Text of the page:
On federal habeas review of this record, the court does not look to the order of the trial court denying Smith's resentencing petition. The attachments to the amended petition reflect that the last reasoned decision of the state court, to which the federal court looks on habeas review, is the court of appeal's memorandum opinion affirming the trial court's denial of Smith's petition for resentencing, Am. Pet., Ex. I. See Ylst v. Nunnemaker, 501 U.S. 797, 803-04 (1991); Barker v. Fleming, 423 F.3d 1085, 1091-92 (9th Cir. 2005). On direct review of the trial court's denial of Smith's Proposition 36 petition, the court of appeal recognized that the trial court did not apply the "beyond a reasonable doubt" standard. People v. Smith, slip op. at 14 n.10. The court of appeal summarized the circumstantial evidence from the records of conviction that showed that Smith carried the firearm in his jacket at the time he struggled with the victim to establish that he was armed with a gun during the commission of the burglary and felon in possession of a firearm offenses. People v. Smith, slip op. at 10-14. The court of appeal cited the intervening authority under Frierson, where the state supreme court established that, in the absence of an express reference to the standard of proof for resentencing under California Penal Code § 1170.126, the prosecution bears the burden to prove ineligibility beyond a reasonable doubt. Id. (citing Frierson, 4 Cal. 5th at 233, 240). Applying the "beyond a reasonable doubt" burden of proof, the court of appeal rejected Smith's argument that the evidence did not meet that standard: "Even without the resentencing court explicitly stating it was applying the beyond a reasonable doubt standard, we can infer it did so because it relied on facts impliedly found by the jury. Thus, remand is unnecessary." People v. Smith, slip op. at 14 n.10.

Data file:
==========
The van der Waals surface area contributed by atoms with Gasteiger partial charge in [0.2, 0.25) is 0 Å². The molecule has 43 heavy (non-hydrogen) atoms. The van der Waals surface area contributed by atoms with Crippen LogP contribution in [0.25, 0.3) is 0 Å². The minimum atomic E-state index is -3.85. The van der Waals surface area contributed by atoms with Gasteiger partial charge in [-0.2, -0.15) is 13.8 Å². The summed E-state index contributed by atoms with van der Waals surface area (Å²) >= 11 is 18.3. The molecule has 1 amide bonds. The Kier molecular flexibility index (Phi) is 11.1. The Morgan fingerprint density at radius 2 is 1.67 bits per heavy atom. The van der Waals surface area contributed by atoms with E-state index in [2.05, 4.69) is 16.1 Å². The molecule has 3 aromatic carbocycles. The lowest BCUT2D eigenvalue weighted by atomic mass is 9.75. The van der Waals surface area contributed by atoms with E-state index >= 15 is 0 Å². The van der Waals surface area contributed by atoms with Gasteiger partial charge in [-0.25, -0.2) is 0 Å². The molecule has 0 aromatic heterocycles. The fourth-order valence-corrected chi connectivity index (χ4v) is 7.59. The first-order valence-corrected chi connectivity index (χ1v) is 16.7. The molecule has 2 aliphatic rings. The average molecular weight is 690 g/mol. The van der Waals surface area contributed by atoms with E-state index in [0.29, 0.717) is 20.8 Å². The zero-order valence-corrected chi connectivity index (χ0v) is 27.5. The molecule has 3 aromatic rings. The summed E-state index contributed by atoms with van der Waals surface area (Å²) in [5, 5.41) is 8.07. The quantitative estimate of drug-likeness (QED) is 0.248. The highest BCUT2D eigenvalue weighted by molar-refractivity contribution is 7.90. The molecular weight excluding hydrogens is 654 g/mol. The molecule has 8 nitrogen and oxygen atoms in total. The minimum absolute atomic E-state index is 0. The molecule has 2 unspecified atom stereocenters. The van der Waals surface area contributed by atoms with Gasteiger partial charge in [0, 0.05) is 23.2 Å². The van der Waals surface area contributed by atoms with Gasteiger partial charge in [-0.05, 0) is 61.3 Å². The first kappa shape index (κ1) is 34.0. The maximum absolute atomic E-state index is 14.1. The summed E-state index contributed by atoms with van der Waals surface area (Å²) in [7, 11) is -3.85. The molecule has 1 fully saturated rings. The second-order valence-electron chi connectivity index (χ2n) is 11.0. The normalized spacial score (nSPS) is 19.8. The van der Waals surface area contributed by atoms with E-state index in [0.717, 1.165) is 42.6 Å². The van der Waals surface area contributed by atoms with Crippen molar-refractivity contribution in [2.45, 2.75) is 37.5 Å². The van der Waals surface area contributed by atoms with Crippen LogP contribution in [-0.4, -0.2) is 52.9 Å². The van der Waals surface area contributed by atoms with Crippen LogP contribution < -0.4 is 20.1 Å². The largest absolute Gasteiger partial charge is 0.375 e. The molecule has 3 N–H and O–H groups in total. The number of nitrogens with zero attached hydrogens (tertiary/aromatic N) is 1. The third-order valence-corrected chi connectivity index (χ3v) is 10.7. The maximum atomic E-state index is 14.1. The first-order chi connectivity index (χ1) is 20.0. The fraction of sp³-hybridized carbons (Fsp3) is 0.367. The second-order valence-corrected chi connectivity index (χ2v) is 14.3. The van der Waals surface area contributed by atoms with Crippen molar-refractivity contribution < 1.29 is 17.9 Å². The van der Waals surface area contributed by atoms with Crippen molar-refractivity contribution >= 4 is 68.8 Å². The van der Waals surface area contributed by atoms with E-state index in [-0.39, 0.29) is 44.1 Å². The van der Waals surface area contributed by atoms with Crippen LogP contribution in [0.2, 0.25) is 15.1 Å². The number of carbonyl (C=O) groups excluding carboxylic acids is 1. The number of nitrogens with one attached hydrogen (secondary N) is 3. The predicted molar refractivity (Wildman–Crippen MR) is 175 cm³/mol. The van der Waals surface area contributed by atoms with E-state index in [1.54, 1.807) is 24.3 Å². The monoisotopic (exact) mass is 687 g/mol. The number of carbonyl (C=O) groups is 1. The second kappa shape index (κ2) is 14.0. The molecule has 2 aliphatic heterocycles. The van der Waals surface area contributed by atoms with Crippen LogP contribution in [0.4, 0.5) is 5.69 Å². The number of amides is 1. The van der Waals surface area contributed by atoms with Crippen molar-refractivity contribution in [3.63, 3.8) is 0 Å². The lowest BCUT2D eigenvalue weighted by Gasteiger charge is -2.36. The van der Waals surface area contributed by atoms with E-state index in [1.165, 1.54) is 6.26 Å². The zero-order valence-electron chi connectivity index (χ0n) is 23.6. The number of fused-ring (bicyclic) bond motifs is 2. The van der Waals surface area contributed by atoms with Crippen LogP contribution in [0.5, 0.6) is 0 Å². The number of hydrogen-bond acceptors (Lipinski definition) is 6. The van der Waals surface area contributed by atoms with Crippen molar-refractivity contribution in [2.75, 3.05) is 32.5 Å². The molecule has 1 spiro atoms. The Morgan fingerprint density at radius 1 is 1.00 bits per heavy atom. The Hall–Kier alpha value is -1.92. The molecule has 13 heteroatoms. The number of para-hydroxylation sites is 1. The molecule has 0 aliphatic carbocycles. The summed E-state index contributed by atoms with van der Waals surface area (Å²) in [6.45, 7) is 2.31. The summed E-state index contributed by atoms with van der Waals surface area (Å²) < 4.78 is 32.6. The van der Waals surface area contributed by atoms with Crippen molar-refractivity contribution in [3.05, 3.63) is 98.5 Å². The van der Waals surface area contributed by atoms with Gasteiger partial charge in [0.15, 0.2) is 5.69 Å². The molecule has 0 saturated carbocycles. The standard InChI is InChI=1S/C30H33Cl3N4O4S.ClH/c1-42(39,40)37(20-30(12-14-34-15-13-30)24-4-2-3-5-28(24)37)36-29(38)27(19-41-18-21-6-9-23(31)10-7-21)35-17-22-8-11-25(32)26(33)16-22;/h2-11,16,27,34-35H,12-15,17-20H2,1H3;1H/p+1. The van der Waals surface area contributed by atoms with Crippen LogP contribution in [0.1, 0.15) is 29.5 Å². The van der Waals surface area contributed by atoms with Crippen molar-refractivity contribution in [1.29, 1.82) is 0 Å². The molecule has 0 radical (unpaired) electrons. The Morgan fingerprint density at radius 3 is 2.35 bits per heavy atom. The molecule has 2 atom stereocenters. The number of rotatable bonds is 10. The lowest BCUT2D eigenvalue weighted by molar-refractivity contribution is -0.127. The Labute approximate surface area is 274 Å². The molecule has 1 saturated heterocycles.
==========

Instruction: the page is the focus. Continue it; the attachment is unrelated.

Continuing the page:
The court of appeal noted that the parties were invited to file supplemental briefs addressing the relevant cases that had been decided by the California Supreme Court after the appellate briefs were submitted. People v. Smith, slip op. at 10 n.6 (citing Perez, Frierson and Estrada). --------
In view of the court of appeal's determination that the trial court's ineligibility finding was based on evidence proven beyond a reasonable doubt, Smith fails to state a due process claim that the state court failed to require proof of ineligibility for resentencing beyond a reasonable doubt.
DENIAL OF CERTIFICATE OF APPEALABILITY
The federal rules governing habeas cases brought by state prisoners require a district court that denies a habeas petition to grant or deny a certificate of appealability ("COA") in the ruling. See Rule 11(a), Rules Governing Section 2254 Cases. To obtain a COA, a petitioner must make "a substantial showing of the denial of a constitutional right." 28 U.S.C. § 2253(c)(2). "Where a district court has rejected the constitutional claims on the merits, the showing required to satisfy § 2253(c) is straightforward: The petitioner must demonstrate that reasonable jurists would find the district court's assessment of the constitutional claims debatable or wrong." See Slack v. McDaniel, 529 U.S. 473, 484 (2000). Section 2253(c)(3) requires a court granting a COA to indicate which issues satisfy the COA standard. Here, Smith has made no showing warranting a COA as to his due process claims. Accordingly, the court denies a certificate of appealability.
1. The amended petition for a writ of habeas corpus is DISMISSED WITH PREJUDICE pursuant to Rule 4 of the Rules Governing Section 2254 Cases, on the ground that it plainly appears from the petition and the attached exhibits that the petitioner is not entitled to federal habeas relief.
2. A certificate of appealability is DENIED pursuant to Rule 11(a) of the Rules Governing Section 2254 Cases.
3. The clerk shall issue a separate judgment and close the file.
IT IS SO ORDERED. Dated: December 2, 2019
/s/ Phyllis J. Hamilton
PHYLLIS J. HAMILTON
United States District Judge